“WSDL descriptions make development easier, but I don't think today's developers—or tools—are smart enough to really leverage it at run time,” he argues. “BPEL is a nice idea. Maybe someday we'll have the infrastructure necessary to leverage it. But it's several years away, except for a few specialized applications in leading-edge institutions.”
This is something even SOA evangelists concede. In fact, says Roth, BEA’s AquaLogic vision will actually unfold over several years. “Right now, we’re seeing enormous demand on our AquaLogic Service Bus, and AquaLogic Enterprise Security is available today, but will we see a [sharp uptick] in revenue because of this? I don’t think that’s credible,” he explains. “AquaLogic and SOA are part of a three-to-five year journey [in which] we’ll address things like how to build a metadata-driven, configuration-based process orchestration engine, how to build a user infrastructure or user interface in a metadata-driven way—issues like that.”
Along the way, BEA and other SOA proponents will surely face resistance from cynical IT pros who view AquaLogic and other similar visions as the latest spin on just-another-old-idea. Such IT workers are often highly skeptical of SOA and other “pie-in-the-sky” trends—even if (as is often the case) they admit to having an imperfect understanding of them.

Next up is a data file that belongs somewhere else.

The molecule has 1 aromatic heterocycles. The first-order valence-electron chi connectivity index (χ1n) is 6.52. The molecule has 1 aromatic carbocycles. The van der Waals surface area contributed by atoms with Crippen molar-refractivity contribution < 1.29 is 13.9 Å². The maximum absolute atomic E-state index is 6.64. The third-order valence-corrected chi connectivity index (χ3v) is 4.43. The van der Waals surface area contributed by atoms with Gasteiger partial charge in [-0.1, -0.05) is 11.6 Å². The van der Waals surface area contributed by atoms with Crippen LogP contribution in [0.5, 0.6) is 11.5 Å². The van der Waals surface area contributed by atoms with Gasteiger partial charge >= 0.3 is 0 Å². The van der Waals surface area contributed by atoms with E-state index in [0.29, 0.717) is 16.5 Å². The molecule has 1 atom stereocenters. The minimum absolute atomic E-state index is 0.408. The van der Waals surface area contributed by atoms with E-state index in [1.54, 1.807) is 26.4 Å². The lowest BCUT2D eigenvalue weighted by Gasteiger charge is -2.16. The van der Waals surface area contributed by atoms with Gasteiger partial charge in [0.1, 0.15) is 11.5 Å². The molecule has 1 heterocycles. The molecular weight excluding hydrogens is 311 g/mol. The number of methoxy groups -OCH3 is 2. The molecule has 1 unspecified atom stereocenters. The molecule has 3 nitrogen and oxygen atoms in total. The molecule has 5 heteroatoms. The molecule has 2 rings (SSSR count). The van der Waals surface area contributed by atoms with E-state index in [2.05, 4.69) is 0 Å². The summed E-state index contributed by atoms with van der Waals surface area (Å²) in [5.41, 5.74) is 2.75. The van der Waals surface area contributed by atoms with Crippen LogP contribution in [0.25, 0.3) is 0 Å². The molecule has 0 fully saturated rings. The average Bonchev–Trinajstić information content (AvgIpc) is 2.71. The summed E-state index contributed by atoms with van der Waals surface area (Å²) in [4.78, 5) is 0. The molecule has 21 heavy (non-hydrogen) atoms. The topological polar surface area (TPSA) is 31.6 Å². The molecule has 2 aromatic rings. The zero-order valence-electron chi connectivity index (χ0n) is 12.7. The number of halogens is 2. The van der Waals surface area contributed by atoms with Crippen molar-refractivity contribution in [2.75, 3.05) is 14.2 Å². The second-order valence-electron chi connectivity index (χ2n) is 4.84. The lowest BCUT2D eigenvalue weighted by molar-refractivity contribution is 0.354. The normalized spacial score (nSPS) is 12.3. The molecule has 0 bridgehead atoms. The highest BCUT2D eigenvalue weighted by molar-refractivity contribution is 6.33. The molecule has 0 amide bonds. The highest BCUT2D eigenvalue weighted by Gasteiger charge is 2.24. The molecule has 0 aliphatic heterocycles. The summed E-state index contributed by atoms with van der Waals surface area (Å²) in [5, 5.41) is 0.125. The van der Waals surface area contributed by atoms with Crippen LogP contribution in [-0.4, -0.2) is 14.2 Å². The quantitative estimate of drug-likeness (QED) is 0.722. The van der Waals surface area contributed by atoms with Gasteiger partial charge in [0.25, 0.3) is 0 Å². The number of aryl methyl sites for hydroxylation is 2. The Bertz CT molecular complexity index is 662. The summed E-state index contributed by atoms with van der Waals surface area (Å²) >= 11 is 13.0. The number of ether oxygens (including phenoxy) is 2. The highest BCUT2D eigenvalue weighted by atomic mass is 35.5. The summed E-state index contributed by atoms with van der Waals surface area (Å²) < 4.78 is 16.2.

Take Kevin Kinney, a mainframe operator with a leading provider of information management solutions for the financial services industry. “Personally, SOA seems to be just a shiny new name for reusing code. The concept hasn't really caught on even under the old name regardless of whether the code is Assembler or XML,” says Kinney, who concedes that his employer probably isn’t “in the mainstream” on the subject of SOA.
Even though companies like BEA have articulated SOA visions that embrace (so-called) “legacy” systems and siloed data sources, Kinney sees SOA as growing out of the “shrink-wrapped” PC and Unix system software space, which he says isn’t necessarily comparable to the way things have traditionally been done in the mainframe space.
“Our mainframe-based business model [is] different. PC software is based on the number of shrink-wrapped boxes moved out the door. In our particular case—on the mainframe—our revenue is based on licensing as well as consulting with clients who desire personalized solutions. Yes, that can be a pain at times, but simply switching from a customized solution to a cookie-cutter approach is something that needs to be carefully considered.”
Stephen Swoyer is a Nashville, TN-based freelance journalist who writes about technology.